Re: Stroke Severity Determines Body Temperature in Acute Stroke
To the Editor:
Boysen and Christensen, in a recent Stroke article,1 have introduced another dimension to the relationship of body temperature following a stroke and its influence on outcome. Only 5% of their patients had an elevated temperature on admission, which grew later to 12% in patients with major strokes. More significantly, the patients with major stroke had lower temperatures on admission, and this phenomenon was associated with higher mortality. One explanation for the rise in temperature in major strokes after admission is the aspiration pneumonia due to impaired swallowing, and the explanation for their higher mortality is also likely to be dysphagia,2 although, regrettably, this relationship has not been reported in their paper. The authors very justifiably recommend a randomized trial of hypothermic therapy in acute strokes, although antipyretic use has been advocated3 despite the lack of evidence of its beneficial effect.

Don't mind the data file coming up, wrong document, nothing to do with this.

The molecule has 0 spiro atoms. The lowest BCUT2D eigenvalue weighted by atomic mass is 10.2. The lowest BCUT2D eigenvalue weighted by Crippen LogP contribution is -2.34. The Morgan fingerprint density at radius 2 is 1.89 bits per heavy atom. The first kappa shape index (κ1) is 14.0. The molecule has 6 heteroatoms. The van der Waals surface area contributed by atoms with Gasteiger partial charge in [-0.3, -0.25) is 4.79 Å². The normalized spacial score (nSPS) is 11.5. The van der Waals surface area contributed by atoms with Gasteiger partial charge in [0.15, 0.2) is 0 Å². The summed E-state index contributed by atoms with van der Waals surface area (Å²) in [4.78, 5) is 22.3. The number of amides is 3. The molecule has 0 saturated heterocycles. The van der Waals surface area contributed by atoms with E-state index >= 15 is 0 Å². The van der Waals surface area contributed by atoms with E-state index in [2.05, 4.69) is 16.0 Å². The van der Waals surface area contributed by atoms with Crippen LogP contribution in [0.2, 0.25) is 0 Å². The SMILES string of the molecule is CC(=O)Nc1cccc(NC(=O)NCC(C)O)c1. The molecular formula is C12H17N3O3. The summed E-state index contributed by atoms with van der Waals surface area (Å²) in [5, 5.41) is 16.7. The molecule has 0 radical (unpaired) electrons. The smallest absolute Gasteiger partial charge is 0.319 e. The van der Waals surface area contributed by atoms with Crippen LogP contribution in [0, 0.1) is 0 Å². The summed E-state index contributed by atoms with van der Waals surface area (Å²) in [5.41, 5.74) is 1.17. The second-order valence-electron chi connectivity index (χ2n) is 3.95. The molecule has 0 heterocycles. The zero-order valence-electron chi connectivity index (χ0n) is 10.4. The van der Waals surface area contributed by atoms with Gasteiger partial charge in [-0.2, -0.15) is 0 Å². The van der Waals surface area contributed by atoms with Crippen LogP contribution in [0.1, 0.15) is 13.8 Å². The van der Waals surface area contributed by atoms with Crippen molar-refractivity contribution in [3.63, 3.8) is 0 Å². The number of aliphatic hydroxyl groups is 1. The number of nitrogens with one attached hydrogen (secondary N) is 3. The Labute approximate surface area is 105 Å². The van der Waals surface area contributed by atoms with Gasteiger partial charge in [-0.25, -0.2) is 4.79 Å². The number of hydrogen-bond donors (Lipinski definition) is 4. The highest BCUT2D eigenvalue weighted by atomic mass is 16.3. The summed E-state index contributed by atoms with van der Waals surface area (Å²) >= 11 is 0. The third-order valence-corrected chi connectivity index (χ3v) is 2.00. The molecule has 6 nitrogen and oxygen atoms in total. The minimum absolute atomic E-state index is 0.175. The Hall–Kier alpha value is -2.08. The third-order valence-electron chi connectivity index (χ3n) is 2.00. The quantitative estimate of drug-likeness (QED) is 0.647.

- Copyright © 2001 by American Heart Association
We thank Dr Sharma for his comment on our article. He suggests that the rise in temperature in the acute stroke patients was due to aspiration. We cannot rule out this possibility entirely. The rise in temperature, however, occurred within 6 to 8 hours after stroke onset in patients who were on intravenous fluids and rarely received anything by mouth.
We would expect a rise in temperature due to aspiration to occur later after stroke onset. We therefore assume that the rise in temperature was due to the brain lesion itself.